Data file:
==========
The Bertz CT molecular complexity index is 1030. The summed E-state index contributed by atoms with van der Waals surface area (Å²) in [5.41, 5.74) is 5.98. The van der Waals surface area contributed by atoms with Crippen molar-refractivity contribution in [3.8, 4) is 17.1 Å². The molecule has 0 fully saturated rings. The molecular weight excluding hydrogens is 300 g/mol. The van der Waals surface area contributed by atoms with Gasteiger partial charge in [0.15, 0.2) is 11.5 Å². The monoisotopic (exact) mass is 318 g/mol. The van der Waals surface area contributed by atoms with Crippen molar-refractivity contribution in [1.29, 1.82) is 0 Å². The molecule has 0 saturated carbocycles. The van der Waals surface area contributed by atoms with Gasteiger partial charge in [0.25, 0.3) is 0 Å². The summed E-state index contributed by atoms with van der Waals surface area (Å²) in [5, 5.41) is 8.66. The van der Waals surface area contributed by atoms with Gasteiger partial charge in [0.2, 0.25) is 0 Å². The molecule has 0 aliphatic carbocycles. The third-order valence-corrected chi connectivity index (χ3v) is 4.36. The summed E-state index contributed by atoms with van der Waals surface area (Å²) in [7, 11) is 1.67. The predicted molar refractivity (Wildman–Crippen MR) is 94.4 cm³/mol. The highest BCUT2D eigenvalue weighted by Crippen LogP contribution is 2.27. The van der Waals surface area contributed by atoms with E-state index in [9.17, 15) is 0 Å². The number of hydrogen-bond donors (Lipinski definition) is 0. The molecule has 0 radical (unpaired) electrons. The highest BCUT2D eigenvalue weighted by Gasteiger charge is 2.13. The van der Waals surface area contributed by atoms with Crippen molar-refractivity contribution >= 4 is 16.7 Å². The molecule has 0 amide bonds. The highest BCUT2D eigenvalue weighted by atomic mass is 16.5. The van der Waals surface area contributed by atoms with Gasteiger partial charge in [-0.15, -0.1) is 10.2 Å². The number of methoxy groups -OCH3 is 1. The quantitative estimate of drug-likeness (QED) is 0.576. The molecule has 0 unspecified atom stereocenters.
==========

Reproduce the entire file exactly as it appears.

The Bertz CT molecular complexity index is 1030. The summed E-state index contributed by atoms with van der Waals surface area (Å²) in [5.41, 5.74) is 5.98. The van der Waals surface area contributed by atoms with Crippen molar-refractivity contribution in [3.8, 4) is 17.1 Å². The molecule has 0 fully saturated rings. The molecular weight excluding hydrogens is 300 g/mol. The van der Waals surface area contributed by atoms with Gasteiger partial charge in [0.15, 0.2) is 11.5 Å². The monoisotopic (exact) mass is 318 g/mol. The van der Waals surface area contributed by atoms with Crippen molar-refractivity contribution in [1.29, 1.82) is 0 Å². The molecule has 0 saturated carbocycles. The van der Waals surface area contributed by atoms with Gasteiger partial charge in [0.25, 0.3) is 0 Å². The summed E-state index contributed by atoms with van der Waals surface area (Å²) in [5, 5.41) is 8.66. The van der Waals surface area contributed by atoms with Gasteiger partial charge in [0.2, 0.25) is 0 Å². The molecule has 0 aliphatic carbocycles. The third-order valence-corrected chi connectivity index (χ3v) is 4.36. The summed E-state index contributed by atoms with van der Waals surface area (Å²) in [7, 11) is 1.67. The predicted molar refractivity (Wildman–Crippen MR) is 94.4 cm³/mol. The highest BCUT2D eigenvalue weighted by Crippen LogP contribution is 2.27. The van der Waals surface area contributed by atoms with E-state index in [9.17, 15) is 0 Å². The number of hydrogen-bond donors (Lipinski definition) is 0. The molecule has 0 radical (unpaired) electrons. The highest BCUT2D eigenvalue weighted by Gasteiger charge is 2.13. The van der Waals surface area contributed by atoms with Crippen molar-refractivity contribution >= 4 is 16.7 Å². The molecule has 0 amide bonds. The highest BCUT2D eigenvalue weighted by atomic mass is 16.5. The van der Waals surface area contributed by atoms with Gasteiger partial charge in [-0.15, -0.1) is 10.2 Å². The number of methoxy groups -OCH3 is 1. The quantitative estimate of drug-likeness (QED) is 0.576. The molecule has 0 unspecified atom stereocenters.